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Jargon Busting Gundogs

Any niche, comes with its own unique language and words that mean something totally different to what we use them for in every day life. It can be a real mine field, to turn up to a training session as a total novice hearing 'cast out', 'blind' and 'runner'. Not to mention when you get your first invitation to go 'dogging in'! Here, we're going to take a dive into some regularly used gundog lingo that you may hear on a shoot day, training session or field trial and do a bit of de-coding!

(Disclaimer: This is what these terms mean TO ME, and how I use them in my training sessions and with my clients. Other people may have a slightly different interpretation.)

First off, we'll start with different types of retrieves that you may get:

A seen/marked retrieve- This is a retrieve that your dog has been able to watch so should know where it is landed. Often, in this situation, the dog will be sent on its name only, and expected to pick the retrieve in an effective and timely manner.

Delayed seen/delayed mark- This is where your dog has had the opportunity to watch the retrieve hit the ground, but something else has happened between the retrieve landing and the dog being sent. this could be another retrieve going out or purposely turning your dog in a circle to create a time delay and break the dogs eye contact.

Memory retrieve- Here's where people start to interpret things differently. For me, a memory retrieve is where a retrieve gets replaced in the same place where your dog has already had success. So your dog should have a memory of being to that area and picking a retrieve previously(success). For example, a mark is thrown, your dog successfully picks, as your dog is returning, the dummy thrower replaces another dummy in the same area and your dog has to return to that area using its memory.

Blind retrieve- No blindfolds required, you'll be glad to know! Often deemed the 'hardest' type of retrieve. This is when your dog has not been to that area before, nor have they seen anything land in the area. Sometimes it may be accompanied by a shot, which gives your dog a bit of an indication as to where the retrieve may be. Other times, it will have no shot, sometimes referred to as a 'cold blind'.

Now that we've clarified what our dummies are doing, lets look into what handlers and dogs should be doing!

Pick/Picked- Your dog has successfully found the retrieve and put it in its mouth. The retrieve has been PICKED up. You may be asked to 'pick from the left', meaning you need to send for the retrieve on the left.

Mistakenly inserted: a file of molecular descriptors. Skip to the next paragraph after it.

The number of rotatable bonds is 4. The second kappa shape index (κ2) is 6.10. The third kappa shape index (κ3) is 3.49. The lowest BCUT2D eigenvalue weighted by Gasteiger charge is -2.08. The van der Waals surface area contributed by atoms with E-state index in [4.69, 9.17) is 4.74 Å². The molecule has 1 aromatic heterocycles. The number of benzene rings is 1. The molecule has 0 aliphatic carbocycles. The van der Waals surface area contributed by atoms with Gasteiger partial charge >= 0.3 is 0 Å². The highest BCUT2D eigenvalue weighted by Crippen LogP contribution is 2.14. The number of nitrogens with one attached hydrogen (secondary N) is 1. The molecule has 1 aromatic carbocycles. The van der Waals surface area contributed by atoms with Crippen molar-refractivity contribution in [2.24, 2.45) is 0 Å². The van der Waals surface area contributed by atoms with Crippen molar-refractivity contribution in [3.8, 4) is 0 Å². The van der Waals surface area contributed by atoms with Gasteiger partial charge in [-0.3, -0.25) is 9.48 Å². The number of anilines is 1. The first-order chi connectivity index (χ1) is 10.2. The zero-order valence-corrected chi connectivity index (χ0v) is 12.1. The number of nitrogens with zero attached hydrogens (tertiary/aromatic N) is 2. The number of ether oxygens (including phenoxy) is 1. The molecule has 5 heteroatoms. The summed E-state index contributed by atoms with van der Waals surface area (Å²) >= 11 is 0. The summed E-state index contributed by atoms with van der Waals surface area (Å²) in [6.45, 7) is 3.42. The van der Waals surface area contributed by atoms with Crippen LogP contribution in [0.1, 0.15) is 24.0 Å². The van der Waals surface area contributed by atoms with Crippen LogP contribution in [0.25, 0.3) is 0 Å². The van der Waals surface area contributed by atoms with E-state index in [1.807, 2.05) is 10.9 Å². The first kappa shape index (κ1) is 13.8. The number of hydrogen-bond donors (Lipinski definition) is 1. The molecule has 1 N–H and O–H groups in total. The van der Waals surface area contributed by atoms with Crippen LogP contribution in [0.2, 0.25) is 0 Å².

Cast out/line out/send out- The position that you put yourself in when you're sending your dog out to a retrieve. This is totally unique to each dog and handler. Common practice is that your dog in on the left, the right arm extends out in front, indication to your dog which direction they're supposed to go it, then the verbal cue sends the dog. A common cast out cue to hear is 'Go back/Back'.

Push back- often happening after a stop whistle. This is a cue that you would give to your dog in order to get them to run a further distance. Some people train pushbacks with a left shoulder turn or a right shoulder turn, so you may hear 'Right Hand Back' on some training sessions.

Hold and area- You would use this to tell your dog that they are close to the retrieve. This is a great tool to have for working tests and field trials, and if you work in thick cover a lot. In a training session, a dummy thrower may indicate that your dog is 'in the area' by doing a cowboylike circular motion above their head.

Split retrieve- when two retrieves are thrown, one after the other into different areas. the dog and handler are required to mark both, and use their cast out to communicate to the dog which retrieve is to be picked first.

Quartering- a spaniel skill, which means to hunt in pattern. Said pattern can look different depending on the breed of spaniel and wind direction. This skill is used in order to find game, get it to move so it can be shot.

The flush- The act of the game moving from its spot. when a spaniel approaches a pheasant and it begins to get up and fly off, that moment is the flush. 'Stop to flush' is when the dog stops still whilst the game leaves the area. The dog MUST NOT give chase!

Driving cue- Most commonly used on blind retrieves, over long distances and tough ground. This tells your dog to keep running, without the use of a stop whistle or a pushback. The aim is to keep the forward momentum of the dog.

Now, lets get out into the shooting field!

The Guns- Not the boom stick itself, this term more refers to the person holding the gun! A commonly known phrase 'the guns have stopped for elevenses!'